Peace talks to find a solution to the civil war in Syria officially got off the ground in Geneva on Monday (1 February), the UN's special envoy for Syria, Staffan de Mistura said. The High Negotiations Committee (HNC) – which is the main opposition bloc – said it had a "positive" meeting with De Mistura and is awaiting the outcome of his discussions with representatives from Syrian President Bashar al-Assad's government.

HNC spokesman Salim al-Muslat said: "We came here to discuss with the special envoy UN resolution 2254; lifting the sieges and stopping the crimes done by Russian air strikes in Syria, and I believe we received positive messages." Moscow began conducting air strikes in Syria in September 2015, but has been accused of propping up Assad's regime and targeting his opponents, including groups backed by the US-led coalition.

De Mistura said that he hopes to "achieve something" by 11 February, but "the first immediate objective is to make sure the talks continue and that everyone is on board". It is not yet clear how long the talks will last, given the complex nature of the conflict. De Mistura said: "The duration of the negotiations depends on the willingness and the determination of both sides".

Part of the HNC's demands for productive peace talks include an end to sieges and the bombardment of civilians. Over 250,000 people have been killed in the bloody war, spanning nearly five years. The conflict has seen one atrocity committed after another, including starvation in Madaya, the use of chemical weapons against civilians and the Houla massacre, where scores of children were killed just some of the numerous acts of horror.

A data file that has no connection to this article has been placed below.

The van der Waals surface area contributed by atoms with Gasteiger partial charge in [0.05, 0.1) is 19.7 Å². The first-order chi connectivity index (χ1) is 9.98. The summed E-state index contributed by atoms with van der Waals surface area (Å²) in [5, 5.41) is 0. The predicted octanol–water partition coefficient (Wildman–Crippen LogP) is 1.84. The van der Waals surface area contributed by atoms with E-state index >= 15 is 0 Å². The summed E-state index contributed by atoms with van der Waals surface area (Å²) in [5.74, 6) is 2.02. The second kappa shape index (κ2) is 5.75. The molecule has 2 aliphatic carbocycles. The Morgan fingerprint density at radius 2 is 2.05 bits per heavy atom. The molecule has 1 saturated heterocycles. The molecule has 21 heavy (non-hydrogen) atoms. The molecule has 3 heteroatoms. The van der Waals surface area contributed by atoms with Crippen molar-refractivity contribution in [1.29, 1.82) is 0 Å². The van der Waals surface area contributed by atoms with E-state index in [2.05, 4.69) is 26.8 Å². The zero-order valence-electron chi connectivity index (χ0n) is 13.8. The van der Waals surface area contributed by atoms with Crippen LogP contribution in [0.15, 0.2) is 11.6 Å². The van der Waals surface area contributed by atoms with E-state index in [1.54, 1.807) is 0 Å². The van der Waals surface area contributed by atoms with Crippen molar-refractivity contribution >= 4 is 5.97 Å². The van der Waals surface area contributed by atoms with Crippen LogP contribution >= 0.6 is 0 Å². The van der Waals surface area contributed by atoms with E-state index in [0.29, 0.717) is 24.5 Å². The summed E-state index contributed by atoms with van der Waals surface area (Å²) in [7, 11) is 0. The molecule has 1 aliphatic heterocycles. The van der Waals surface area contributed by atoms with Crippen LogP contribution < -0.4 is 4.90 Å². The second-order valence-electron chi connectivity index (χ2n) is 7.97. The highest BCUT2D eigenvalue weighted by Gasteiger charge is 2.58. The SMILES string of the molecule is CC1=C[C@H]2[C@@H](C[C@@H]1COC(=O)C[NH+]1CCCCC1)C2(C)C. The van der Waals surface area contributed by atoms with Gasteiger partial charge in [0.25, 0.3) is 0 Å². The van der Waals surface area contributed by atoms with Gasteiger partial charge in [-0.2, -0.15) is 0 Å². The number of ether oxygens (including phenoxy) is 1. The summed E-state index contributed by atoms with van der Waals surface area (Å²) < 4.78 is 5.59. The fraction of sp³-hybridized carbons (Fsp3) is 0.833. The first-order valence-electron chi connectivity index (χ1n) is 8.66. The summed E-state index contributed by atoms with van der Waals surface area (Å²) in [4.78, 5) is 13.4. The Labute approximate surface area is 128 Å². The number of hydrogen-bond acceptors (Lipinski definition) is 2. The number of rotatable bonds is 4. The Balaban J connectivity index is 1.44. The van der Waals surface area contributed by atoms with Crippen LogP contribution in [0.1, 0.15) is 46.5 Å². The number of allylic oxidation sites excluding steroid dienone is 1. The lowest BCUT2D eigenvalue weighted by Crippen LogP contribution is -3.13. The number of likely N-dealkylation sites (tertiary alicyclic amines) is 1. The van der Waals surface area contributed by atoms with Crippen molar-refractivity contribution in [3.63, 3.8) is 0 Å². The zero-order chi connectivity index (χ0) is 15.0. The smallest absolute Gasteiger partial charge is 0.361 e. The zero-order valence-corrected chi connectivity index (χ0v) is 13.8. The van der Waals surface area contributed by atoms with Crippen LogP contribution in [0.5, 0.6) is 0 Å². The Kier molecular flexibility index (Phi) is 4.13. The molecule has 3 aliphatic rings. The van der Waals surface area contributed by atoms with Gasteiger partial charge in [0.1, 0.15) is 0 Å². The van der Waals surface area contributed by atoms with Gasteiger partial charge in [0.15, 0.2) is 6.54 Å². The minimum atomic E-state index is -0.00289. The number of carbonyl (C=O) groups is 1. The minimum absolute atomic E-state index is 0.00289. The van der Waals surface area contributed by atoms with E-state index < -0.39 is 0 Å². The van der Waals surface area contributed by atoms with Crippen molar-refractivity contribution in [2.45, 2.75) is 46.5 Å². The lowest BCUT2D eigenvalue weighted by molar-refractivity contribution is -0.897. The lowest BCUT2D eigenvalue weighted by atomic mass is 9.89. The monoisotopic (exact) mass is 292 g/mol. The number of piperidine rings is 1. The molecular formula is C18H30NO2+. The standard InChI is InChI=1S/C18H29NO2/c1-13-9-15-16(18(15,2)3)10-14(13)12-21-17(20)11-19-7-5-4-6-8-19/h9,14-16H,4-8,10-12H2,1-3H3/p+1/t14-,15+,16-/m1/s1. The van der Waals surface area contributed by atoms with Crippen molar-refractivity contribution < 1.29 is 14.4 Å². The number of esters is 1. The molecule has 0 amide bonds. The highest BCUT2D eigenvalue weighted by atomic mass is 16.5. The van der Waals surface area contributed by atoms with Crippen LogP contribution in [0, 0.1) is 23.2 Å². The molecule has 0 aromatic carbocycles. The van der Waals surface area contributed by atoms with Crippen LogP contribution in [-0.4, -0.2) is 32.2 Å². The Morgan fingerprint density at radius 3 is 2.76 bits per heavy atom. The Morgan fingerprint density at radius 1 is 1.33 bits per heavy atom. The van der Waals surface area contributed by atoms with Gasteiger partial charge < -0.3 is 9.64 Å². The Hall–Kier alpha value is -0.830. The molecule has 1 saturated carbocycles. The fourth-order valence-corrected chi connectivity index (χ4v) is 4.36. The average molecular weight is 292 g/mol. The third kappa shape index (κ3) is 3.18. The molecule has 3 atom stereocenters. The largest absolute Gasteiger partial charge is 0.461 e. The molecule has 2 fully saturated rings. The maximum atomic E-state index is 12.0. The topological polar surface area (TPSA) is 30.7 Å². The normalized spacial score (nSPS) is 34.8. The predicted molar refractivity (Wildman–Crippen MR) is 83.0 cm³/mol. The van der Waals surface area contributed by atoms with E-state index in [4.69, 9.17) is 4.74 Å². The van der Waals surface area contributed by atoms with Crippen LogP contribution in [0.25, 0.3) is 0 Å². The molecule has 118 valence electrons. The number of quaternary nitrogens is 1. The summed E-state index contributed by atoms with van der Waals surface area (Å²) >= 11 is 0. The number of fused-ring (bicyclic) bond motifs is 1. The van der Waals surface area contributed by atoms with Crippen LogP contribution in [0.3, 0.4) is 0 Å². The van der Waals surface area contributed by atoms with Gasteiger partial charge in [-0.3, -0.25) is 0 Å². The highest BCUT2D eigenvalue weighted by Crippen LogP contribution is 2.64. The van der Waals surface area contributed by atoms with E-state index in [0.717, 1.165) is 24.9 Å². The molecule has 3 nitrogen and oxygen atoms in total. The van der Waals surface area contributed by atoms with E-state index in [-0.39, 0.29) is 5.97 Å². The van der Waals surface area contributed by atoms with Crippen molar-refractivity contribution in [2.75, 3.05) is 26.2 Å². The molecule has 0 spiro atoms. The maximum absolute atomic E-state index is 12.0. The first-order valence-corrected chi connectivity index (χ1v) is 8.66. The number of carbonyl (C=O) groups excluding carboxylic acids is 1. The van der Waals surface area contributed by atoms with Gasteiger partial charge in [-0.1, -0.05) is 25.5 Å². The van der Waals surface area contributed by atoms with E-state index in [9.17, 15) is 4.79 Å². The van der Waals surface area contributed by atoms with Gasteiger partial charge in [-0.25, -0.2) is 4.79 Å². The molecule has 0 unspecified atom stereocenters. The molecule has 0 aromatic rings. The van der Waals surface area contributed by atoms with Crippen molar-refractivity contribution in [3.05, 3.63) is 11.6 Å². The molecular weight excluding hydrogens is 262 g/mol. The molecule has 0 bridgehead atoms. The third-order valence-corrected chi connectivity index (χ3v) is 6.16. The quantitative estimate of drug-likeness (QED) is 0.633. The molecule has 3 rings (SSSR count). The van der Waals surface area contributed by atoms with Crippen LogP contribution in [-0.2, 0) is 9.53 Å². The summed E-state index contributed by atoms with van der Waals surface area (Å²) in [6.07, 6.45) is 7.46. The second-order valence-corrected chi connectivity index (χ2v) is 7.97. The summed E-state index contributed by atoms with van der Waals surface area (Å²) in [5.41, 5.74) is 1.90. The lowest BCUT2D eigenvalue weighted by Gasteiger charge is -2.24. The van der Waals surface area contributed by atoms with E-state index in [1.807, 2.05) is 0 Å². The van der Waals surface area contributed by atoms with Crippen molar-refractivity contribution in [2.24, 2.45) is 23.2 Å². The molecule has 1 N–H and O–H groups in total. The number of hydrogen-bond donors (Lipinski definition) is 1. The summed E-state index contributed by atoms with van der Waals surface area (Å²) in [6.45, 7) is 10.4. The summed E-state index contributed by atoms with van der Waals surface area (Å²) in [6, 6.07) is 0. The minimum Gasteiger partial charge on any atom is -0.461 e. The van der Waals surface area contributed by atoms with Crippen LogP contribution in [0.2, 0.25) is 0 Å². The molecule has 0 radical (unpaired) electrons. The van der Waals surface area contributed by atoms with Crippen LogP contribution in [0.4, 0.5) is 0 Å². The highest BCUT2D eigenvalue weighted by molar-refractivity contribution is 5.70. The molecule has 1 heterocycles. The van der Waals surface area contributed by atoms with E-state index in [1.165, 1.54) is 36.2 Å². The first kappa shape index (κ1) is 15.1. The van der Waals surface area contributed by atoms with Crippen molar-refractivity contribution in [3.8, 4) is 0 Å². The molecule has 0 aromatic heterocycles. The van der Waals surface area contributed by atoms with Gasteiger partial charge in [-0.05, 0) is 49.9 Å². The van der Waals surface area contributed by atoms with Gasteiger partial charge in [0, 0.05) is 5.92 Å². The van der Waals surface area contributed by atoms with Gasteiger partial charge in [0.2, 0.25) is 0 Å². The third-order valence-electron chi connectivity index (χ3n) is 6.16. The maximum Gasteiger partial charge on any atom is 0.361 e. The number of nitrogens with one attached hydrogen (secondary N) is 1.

Announcements that the peace talks were officially underway came just hours after the UN said that the Syrian regime had agreed "in principle" to allow aid to reach besieged citizens in Madaya, al-Foua and Kefraya.

Some 11 million people have been displaced by the conflict and peace talks are extremely fragile, with the HNC threatening to withdraw if the government does not stop its attacks on civilians. Bashar al-Jaafari is leading the Syrian government delegation and branded the HNC as "not serious" on 31 January.

According to Britain-based Syrian Observatory for Human Rights, for the past three days, regime jets have dropped 60 barrel bombs on Muadhamiya, a rebel-held suburb of Damascus. The HNC – backed by Washington and Riyadh – delegation is headed by Mohammed Alloush, who is a member of Jaish al-Islam, which is considered a terrorist organisation by Russia.